Our next ‘NU Step to PhD’ rubric guest is Ainash Shabdirova, a 2020 NU graduate, who obtained her PhD degree in Science, Engineering and Technology. Ainash works as a researcher at the University. In her interview, the scientist talks about how her research can help large oil companies, and also recalls the difficulties of the early years of doctoral studies.
Ainash, can you please tell us about your research?
My thesis is entitled “Effect of the plastic zone characteristics on sand production“. Sand production is the process in which broken pieces of rocks are recovered along with oil or gas. Most often, sand production is a negative process, since particles provoke mechanical corrosion of equipment. Moreover, this creates additional difficulties for the environmentally friendly disposal of this sand. The impact of sand production is costly for the oil and gas industry.
In my work, I studied the plastic zone around the perforation, from which rock particles can get into oil or gas. The properties of this zone strongly influence the volume and duration of sand production. But the permeability of the plastic zone is difficult to measure, so we conducted experiments in conjunction with an analytical model.
Our supervisor supervised four doctoral students. Two of us worked on an experiment, two on a numerical model. My work consisted of experimental and analytical parts. The experiments were carried out on an apparatus specially designed for sand production experiments. In a cylindrical sample, we made a hole to simulate a perforation in real wells, pumping water in from the edges and then pumping it out from the center to simulate oil production.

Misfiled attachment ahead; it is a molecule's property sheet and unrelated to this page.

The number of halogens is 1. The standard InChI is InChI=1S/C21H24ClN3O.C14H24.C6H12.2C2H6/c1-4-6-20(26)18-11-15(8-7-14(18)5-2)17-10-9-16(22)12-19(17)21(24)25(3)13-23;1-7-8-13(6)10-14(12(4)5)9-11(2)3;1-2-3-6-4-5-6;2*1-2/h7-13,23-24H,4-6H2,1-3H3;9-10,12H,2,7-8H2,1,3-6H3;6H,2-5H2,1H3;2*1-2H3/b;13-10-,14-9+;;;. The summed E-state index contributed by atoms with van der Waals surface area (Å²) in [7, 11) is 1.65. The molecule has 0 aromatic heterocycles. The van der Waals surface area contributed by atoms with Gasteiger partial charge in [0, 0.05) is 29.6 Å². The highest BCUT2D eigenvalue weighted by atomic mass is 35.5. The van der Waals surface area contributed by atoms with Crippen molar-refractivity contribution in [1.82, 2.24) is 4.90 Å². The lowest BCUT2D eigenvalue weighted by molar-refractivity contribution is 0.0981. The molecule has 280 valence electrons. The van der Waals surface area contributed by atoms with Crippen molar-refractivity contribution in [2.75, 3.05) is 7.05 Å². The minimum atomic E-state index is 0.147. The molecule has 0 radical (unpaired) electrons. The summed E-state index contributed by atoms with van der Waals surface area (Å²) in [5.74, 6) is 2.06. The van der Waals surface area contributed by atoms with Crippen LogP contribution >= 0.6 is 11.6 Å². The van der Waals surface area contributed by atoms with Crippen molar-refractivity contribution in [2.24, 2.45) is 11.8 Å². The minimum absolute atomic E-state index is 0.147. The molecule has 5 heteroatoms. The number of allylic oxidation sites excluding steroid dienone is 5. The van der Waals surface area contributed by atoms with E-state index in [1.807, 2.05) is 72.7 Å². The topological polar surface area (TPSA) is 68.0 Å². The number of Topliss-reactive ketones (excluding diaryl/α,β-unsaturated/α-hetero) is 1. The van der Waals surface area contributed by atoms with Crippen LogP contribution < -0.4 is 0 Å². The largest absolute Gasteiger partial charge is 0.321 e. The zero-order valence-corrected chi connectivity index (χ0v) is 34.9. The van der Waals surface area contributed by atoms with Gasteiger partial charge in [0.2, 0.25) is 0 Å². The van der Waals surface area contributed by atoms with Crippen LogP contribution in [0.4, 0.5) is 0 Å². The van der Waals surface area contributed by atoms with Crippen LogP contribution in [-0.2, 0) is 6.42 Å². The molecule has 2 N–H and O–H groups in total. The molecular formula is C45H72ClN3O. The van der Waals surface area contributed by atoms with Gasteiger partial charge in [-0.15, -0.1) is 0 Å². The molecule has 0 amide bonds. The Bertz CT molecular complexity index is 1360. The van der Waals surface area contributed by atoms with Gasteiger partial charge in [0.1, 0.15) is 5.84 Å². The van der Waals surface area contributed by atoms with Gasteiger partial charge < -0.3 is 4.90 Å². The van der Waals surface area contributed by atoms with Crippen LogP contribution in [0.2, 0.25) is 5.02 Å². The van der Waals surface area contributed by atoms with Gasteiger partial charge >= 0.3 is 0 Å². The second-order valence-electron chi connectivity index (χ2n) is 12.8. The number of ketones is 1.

We are currently continuing to work on sand production, now we inject gas to simulate the operation of gas wells. We are also planning another project, which will be a continuation of our doctoral work.
What is the applied significance of your work?
As a result of research, I got an empirical-analytical equation based on experimental data. It can be used to predict the amount of sand production given a known input. This equation will allow oil companies to assess the risks of sand production and make appropriate preparatory work when drilling and producing a new well. We plan to expand this work and are now preparing our grant application for the next year.
Tell us about your PhD years at NU. Was there anything memorable?
Since we were the first cohort of doctoral students at the School of Engineering, not everything went smoothly in the beginning. There were delays in the procurement of equipment and supplies. Because of this, our program continued for almost six years. But we have learned a lot over the years. I had an internship in Hong Kong, where I learned how to do basic experiments in rock mechanics. I also participated in equipping our laboratory and the development of our apparatus. Now the equipment of the NU laboratories is one of the best in the world, we have almost unlimited access to expensive and efficient devices. This is undoubtedly a huge advantage.
I also learned how to write articles, and how to choose a suitable journal or conference. This is the great merit of my supervisors, who have been proofreading our works countless times, and the merit of our first reviewers.
Family support is one of the main factors for successful PhD defence. My husband also did his PhD at NU, and we did our best to support each other.
What can you recommend to future doctoral students?
The most important thing is to have a concrete action plan. Even if things don’t go according to the plan, you always need to have the big picture in your head. Then it will be easier to change strategy or find a more suitable path. Also, you should never be afraid to ask for help if you don’t know or don’t understand something.
Being able to quickly identify a problem is the best skill for a scientist.